Tag Archives: Elle Fanning

“We’ve got some unique time constraints.” : Remembering Déjà Vu with Bill Marsilii by Kent Hill

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Initially I felt the same way about Déjà Vu as I did Gilliam’s 12 Monkeys. Both of the inaugural screenings I attended were sullied by external forces which greatly influenced my mood during the viewings and thus, my opinion of the films.

But time, it was once said, is the ultimate critic. Under different circumstances I watched both films again, and, this time around, my feelings toward both movies were drastically adjusted.

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In several books on the art of screenwriting it is often put about that, if you cannot sum up the film you are writing in a single sentence, then you may want to rethink the plot. There is a great moment on the commentary track of this film in which the late, great Tony Scott admits that even he struggled to distill Déjà Vu into the logline form.

It’s a science-fiction/action/thriller/time-travel/romance in which the hero, Denzel Washington, meets the girl he will eventually fall in love with on the slab – dead as disco. Unbeknownst to him, he will eventually join a team that will, along with the help of a device that can see into the past, aid him in bringing her killer to justice. And it was from this humble yet intriguing premise that my guest, Bill Marsilii and his co-writer Terry Rossio constructed this rich, multi-layered tale which deserves more applause than some would proffer for its inventiveness and compelling real-world take on the age old time machine story.

 

But what I uncovered as I spoke to Bill was far more than a series of behind the scenes anecdotes and your typical boy meets idea, boy turns idea into a screenplay, screenplay sells for big dollars, boy lives happily and successfully ever after in Hollywood kind of scenario.

And yes, while it is true that Déjà Vu is the highest earning spec script thus far, beating out other entries like Basic Instinct, Panic Room and The Last Boy Scout, the story of how Bill came to, not only the concept, but how the writing and selling of the script changed his life is just as compelling as anything Jerry Bruckheimer and Co. managed to get onto the screen.

 

This interview, at least for me, proved also to be somewhat of a masterclass in, not only screenwriting, but the ever painful and soul-crushing journey the writer must endure to actually sell the script. It’s about the luck, timing, persistence and internal fortitude that you must have sufficient quantities to survive the gauntlet that exists between the page and the screen.

Bill’s heart-warming, inspirational adventure to make it in the realm where dreams are brought to life with that strange blending of art, science and commerce – that ultimately no one can tell you how, when a film is successful, it all comes together in the perfect proportions to ensure success is on the menu – is a conversation that could have gone on and on.

I hope you’ll will enjoy some extended insights into Déjà Vu, but more than that, I hope you, if you are one of those dreamers still out there trying to write your own ticket to cinematic glory, that Bill’s wisdom you’ll take onboard and continue pounding away on those keys until fortune smiles and your efforts will be coming soon, to a theater near us…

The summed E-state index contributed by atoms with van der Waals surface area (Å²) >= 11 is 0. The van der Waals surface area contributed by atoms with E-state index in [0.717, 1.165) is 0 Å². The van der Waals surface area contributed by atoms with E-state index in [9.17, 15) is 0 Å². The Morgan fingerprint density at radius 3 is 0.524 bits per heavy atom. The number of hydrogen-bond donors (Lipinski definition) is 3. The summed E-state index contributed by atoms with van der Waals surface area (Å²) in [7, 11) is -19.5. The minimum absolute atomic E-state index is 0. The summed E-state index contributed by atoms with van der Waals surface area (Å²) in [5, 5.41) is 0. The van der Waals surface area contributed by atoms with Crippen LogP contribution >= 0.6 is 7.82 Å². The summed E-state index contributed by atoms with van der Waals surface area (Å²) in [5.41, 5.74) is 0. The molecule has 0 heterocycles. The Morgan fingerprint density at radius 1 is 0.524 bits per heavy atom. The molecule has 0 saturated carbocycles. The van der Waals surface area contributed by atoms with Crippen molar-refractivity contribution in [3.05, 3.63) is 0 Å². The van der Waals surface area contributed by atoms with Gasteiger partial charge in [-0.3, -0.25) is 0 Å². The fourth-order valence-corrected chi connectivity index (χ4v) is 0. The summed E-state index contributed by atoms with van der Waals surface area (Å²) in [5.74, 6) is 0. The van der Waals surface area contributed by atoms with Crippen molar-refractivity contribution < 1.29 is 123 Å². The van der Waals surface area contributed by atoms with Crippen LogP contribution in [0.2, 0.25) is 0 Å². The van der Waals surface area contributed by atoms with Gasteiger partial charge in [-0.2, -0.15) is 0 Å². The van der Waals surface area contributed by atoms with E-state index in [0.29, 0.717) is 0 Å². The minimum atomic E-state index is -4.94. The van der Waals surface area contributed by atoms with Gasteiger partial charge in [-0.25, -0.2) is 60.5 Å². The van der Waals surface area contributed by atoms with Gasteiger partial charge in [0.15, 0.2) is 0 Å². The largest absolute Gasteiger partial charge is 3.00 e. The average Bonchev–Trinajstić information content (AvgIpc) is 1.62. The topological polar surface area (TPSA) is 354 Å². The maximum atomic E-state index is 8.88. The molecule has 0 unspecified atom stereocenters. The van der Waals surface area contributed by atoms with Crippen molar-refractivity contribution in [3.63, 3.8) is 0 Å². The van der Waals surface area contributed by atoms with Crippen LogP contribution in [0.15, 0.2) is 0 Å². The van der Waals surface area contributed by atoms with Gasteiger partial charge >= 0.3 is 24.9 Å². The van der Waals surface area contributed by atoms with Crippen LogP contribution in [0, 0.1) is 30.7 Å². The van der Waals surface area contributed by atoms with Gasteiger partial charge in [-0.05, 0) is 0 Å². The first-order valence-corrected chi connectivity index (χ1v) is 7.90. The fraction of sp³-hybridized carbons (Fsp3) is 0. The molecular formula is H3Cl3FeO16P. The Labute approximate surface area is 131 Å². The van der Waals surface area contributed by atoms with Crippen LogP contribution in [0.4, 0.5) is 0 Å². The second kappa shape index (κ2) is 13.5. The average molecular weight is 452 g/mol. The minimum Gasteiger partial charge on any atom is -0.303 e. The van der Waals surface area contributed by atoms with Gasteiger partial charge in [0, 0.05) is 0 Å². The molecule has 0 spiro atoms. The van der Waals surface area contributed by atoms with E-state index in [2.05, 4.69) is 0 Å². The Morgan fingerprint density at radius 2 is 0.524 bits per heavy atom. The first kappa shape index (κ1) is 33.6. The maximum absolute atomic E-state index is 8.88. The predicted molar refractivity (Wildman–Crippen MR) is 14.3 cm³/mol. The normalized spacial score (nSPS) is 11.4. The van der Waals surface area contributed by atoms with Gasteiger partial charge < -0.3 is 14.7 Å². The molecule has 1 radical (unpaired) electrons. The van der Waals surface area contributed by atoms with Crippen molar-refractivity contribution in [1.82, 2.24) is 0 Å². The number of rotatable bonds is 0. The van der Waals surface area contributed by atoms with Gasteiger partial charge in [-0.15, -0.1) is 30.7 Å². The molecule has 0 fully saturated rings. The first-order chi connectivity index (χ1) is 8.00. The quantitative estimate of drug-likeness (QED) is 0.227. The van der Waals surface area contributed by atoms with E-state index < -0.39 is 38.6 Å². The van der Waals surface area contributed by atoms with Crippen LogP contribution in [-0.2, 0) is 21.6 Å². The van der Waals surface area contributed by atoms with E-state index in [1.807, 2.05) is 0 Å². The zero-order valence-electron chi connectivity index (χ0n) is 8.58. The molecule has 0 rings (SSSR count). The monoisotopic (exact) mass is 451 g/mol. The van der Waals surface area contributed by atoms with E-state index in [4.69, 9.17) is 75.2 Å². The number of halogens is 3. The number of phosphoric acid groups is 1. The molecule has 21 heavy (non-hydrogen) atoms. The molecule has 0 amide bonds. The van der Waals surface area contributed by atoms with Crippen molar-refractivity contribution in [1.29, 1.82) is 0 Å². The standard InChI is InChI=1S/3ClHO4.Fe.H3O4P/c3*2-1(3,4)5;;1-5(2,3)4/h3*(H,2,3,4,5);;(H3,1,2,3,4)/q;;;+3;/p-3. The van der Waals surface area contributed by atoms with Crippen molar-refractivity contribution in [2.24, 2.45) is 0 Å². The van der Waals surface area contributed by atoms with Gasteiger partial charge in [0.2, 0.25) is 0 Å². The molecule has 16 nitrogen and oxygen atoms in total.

Ladies and Gentlemen . . . Bill Marsilii . . .

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Nicolas Wind Refn’s THE NEON DEMON – A Review by Frank Mengarelli

Nicolas Winding Refn’s cinematic progression is something to be marveled at.  With his latest film, THE NEON DEMON, he pushes every boundary imaginable, creating a film with so much impending doom that it will make the most unflappable cinephile become seemingly uncomfortable as his tale of vanity and debauchery comes to a brilliant conclusion.

Refn has reached the top tier brotherhood of self indulgent filmmakers featuring Lars von Trier, Terrence Malick, and Bob Fosse.  Making his own films, without having to concede anything to anyone, allowing his own unique kaleidoscope of artistic vision to wash over the screen.

This film is fantastic, and it is Refn’s best film to date.  His unbound storytelling is wrapped tautly by Natasha Brier’s fluid cinematography, a perfect ensemble, and one of the best film scores of all time composed by Cliff Martinez.

Refn’s cinematic world is dark and dangerous, vicious and surreal.  He monumentally cashed in on DRIVE, allowing himself the freedom to make the films that he wants to make, pushing the boundaries of cinema to new heights.  With THE NEON DEMON he forgoes star power and box office anchors, and makes a film so twisted it becomes incredibly serene in a way that would make Stanley Kubrick proud.

Every single actor and crew member deserves all the accolades in the world for their accomplishments on this film.  One could spend an entire essay talking about each actor in this film. 

Elle Fanning.  Wow.  She absolutely commands every frame of this film.  Keanu Reeves completely shakes his on screen persona in a scummy and sleazy hard supporting role that will leave you wanting more.  Desmond Harrington FINALLY got his role.  He is silent, gaunt, and cathartic in his few scenes; showing off his previously untapped potential.

Refn’s latter day films are not for the People.  They aren’t made for the average Friday night moviegoer, they aren’t made for art house cinephiles.  They are made because he has his own story to tell. 

In an age where great cinematic story’s are told in a novelization over the medium of television; I don’t know how this film got made, or how it got a wide cinematic release – but we should all celebrate the fact that it did.